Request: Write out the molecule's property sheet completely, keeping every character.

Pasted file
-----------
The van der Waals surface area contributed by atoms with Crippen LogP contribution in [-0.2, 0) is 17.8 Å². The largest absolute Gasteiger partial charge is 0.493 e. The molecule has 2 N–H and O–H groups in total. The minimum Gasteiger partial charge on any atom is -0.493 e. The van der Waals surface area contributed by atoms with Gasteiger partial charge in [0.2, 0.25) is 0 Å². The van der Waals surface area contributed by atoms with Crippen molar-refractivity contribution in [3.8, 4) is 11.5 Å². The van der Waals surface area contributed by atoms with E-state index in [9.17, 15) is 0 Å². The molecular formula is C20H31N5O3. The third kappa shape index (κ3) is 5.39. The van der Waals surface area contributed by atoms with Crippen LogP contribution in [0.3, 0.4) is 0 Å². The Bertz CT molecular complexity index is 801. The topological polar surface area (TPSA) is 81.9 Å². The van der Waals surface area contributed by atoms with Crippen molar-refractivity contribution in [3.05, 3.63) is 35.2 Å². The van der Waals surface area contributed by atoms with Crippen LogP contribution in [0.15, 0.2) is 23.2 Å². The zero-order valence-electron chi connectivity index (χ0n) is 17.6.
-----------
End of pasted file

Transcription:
The van der Waals surface area contributed by atoms with Crippen LogP contribution in [-0.2, 0) is 17.8 Å². The largest absolute Gasteiger partial charge is 0.493 e. The molecule has 2 N–H and O–H groups in total. The minimum Gasteiger partial charge on any atom is -0.493 e. The van der Waals surface area contributed by atoms with Gasteiger partial charge in [0.2, 0.25) is 0 Å². The van der Waals surface area contributed by atoms with Crippen molar-refractivity contribution in [3.8, 4) is 11.5 Å². The van der Waals surface area contributed by atoms with E-state index in [9.17, 15) is 0 Å². The molecular formula is C20H31N5O3. The third kappa shape index (κ3) is 5.39. The van der Waals surface area contributed by atoms with Crippen LogP contribution in [0.3, 0.4) is 0 Å². The Bertz CT molecular complexity index is 801. The topological polar surface area (TPSA) is 81.9 Å². The van der Waals surface area contributed by atoms with Crippen molar-refractivity contribution in [3.05, 3.63) is 35.2 Å². The van der Waals surface area contributed by atoms with Crippen LogP contribution in [0.15, 0.2) is 23.2 Å². The zero-order valence-electron chi connectivity index (χ0n) is 17.6.